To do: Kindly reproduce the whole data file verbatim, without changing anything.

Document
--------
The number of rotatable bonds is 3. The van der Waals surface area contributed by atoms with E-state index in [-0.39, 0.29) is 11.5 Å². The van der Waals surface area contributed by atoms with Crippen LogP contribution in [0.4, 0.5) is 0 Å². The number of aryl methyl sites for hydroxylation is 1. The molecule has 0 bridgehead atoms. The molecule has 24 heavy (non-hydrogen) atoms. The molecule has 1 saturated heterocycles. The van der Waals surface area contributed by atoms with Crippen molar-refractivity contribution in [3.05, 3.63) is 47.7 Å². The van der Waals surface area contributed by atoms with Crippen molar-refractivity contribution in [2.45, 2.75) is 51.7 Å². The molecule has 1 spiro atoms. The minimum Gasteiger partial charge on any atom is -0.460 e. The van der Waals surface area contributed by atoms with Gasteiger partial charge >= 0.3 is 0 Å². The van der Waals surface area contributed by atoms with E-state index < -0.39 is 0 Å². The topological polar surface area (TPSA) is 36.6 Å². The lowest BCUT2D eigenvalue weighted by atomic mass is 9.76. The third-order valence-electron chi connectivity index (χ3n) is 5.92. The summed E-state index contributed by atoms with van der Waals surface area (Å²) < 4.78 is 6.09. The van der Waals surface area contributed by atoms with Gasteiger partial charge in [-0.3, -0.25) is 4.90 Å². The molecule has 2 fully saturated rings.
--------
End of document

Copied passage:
The number of rotatable bonds is 3. The van der Waals surface area contributed by atoms with E-state index in [-0.39, 0.29) is 11.5 Å². The van der Waals surface area contributed by atoms with Crippen LogP contribution in [0.4, 0.5) is 0 Å². The number of aryl methyl sites for hydroxylation is 1. The molecule has 0 bridgehead atoms. The molecule has 24 heavy (non-hydrogen) atoms. The molecule has 1 saturated heterocycles. The van der Waals surface area contributed by atoms with Crippen molar-refractivity contribution in [3.05, 3.63) is 47.7 Å². The van der Waals surface area contributed by atoms with Crippen molar-refractivity contribution in [2.45, 2.75) is 51.7 Å². The molecule has 1 spiro atoms. The minimum Gasteiger partial charge on any atom is -0.460 e. The van der Waals surface area contributed by atoms with Gasteiger partial charge >= 0.3 is 0 Å². The van der Waals surface area contributed by atoms with E-state index < -0.39 is 0 Å². The topological polar surface area (TPSA) is 36.6 Å². The lowest BCUT2D eigenvalue weighted by atomic mass is 9.76. The third-order valence-electron chi connectivity index (χ3n) is 5.92. The summed E-state index contributed by atoms with van der Waals surface area (Å²) < 4.78 is 6.09. The van der Waals surface area contributed by atoms with Gasteiger partial charge in [-0.3, -0.25) is 4.90 Å². The molecule has 2 fully saturated rings.